Alila Fort Bishangarh in Jaipur is a blissful confluence of Rajasthan’s vibrant culture and Shekhawati dynasty’s splendid history
BEYOND THE MAGNIFICENT palaces dotting the geography of Rajasthan — from Bikaner to Udaipur, — the state also boasts of a warrior fort in Jaipur that has been restored into an opulent heritage hotel by Hyatt Hotel and Resorts in 2017. The 230-year-old Alila Fort Bishangarh, 69km from Jaipur Airport and 200km from New Delhi Airport, stands tall like a knight overseeing the village of Bishangarh. Perched atop a granite hillock, the over 300 metres high fort, is an engineering marvel and it’s hard not get awestruck by the grandeur of the colossal structure of the erstwhile Shekhawati dynasty, as you approach the luxury hotel through the tortuous route of the village.
Covering a sprawling 1,00,000 sq ft, Alila’s architecture is a tasteful symmetry between the rustic and robust structure of a fort with influences from the Jaipur, Mughal and British architectures. And you get to see the glimpses of the confluence in their restaurants, corridors and of course in their living spaces. The touch of luxury accentuates the sixstorey marvel that boasts of 59 stately rooms and suites (two Presidential suites, eight regal suites, 20 grand, 11 royals and 18 heritage rooms). While the
Presidential Suites have personal outdoor areas, some suites promise to add more romance to newly-wed couples with a swanky jacuzzi just beside the bed. Each of the rooms offers a spectacular view of the Aravalli Hills running asymmetrically from east to west and a bird’s eye view of the village below that moves at its own pace. Beyond rooms, Darbar, Dawat and Saheb comprise the conference halls and banquets that are ideal for meetings and get-together.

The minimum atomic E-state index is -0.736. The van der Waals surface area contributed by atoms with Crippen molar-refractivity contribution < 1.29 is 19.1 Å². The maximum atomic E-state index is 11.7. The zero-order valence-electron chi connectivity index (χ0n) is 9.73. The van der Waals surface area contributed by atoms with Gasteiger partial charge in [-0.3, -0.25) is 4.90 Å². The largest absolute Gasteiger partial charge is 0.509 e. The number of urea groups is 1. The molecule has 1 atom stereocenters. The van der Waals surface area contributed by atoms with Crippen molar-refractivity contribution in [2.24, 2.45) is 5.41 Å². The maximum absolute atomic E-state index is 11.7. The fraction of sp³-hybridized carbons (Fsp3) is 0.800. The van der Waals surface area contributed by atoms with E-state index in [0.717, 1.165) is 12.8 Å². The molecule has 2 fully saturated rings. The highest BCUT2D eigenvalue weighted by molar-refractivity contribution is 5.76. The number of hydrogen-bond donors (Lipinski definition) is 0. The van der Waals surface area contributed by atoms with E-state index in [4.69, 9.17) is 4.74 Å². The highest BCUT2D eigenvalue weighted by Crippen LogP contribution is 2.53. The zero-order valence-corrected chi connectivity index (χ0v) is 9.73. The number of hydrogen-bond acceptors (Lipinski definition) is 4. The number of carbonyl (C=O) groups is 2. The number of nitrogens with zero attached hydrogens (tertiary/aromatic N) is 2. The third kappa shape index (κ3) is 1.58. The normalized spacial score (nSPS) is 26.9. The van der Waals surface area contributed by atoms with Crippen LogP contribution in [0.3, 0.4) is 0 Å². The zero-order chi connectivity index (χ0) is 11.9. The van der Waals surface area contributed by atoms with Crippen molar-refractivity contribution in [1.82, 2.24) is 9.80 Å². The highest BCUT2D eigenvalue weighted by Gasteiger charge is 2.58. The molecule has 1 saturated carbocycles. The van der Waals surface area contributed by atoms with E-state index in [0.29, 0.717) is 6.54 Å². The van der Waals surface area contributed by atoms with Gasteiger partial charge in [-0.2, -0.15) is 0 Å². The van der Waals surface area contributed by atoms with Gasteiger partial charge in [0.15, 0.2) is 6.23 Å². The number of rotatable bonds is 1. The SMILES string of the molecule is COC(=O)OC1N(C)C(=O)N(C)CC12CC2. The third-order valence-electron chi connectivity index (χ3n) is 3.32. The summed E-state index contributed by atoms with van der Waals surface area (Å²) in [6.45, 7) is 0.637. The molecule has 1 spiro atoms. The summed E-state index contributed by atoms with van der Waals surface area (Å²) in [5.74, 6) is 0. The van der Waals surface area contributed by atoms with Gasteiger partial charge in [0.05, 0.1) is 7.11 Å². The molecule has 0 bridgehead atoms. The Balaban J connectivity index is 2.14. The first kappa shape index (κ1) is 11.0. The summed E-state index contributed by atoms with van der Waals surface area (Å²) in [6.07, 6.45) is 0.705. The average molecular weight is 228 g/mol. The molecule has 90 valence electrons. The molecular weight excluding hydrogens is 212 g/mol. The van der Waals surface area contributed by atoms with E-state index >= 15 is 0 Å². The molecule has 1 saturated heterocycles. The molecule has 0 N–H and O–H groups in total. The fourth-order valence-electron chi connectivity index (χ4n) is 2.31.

World Of Hyatt - FIND, launched in 2018 lets you soak in some unforgettable experiences, curated for the guests, and in our two days and two nights stay at the luxe hotel, we were introduced to the local culture and tradition of the region. A tour of the village via the camel cart is a must here and as our decked up ride meandered through the narrow walkway of the village with a seductive gait accompanied by synchronised melodies of the ghunghru (bells) adorning the ship of the desert, it attracted village kids who followed our trail. The square or rectangular shaped houses with courtyards as a distinct feature, and elaborate work on the windows and doors, speak volumes about the craftsmanship. On our royal sawari (ride) we made a few stops and met local artisans. Our first halt was a potter’s work beside a field awashed with sun-kissed mustard flowers. We did not mind soiling our hands in the smooth clay and created bowls, vase and diyas with the assistance of the artisan. The feeling of creating something so simple yet beautiful fills your heart with pride, and we brought our creations back home after they dried up. Next, we stopped by a silversmiths atelier and their collection reminded us of our ancestral silver jewellery, which is still in fashion in the region. Our last tetea-tete was with the carpet weavers where the dexterity of the weavers who have been into the trade for generations, impressed us.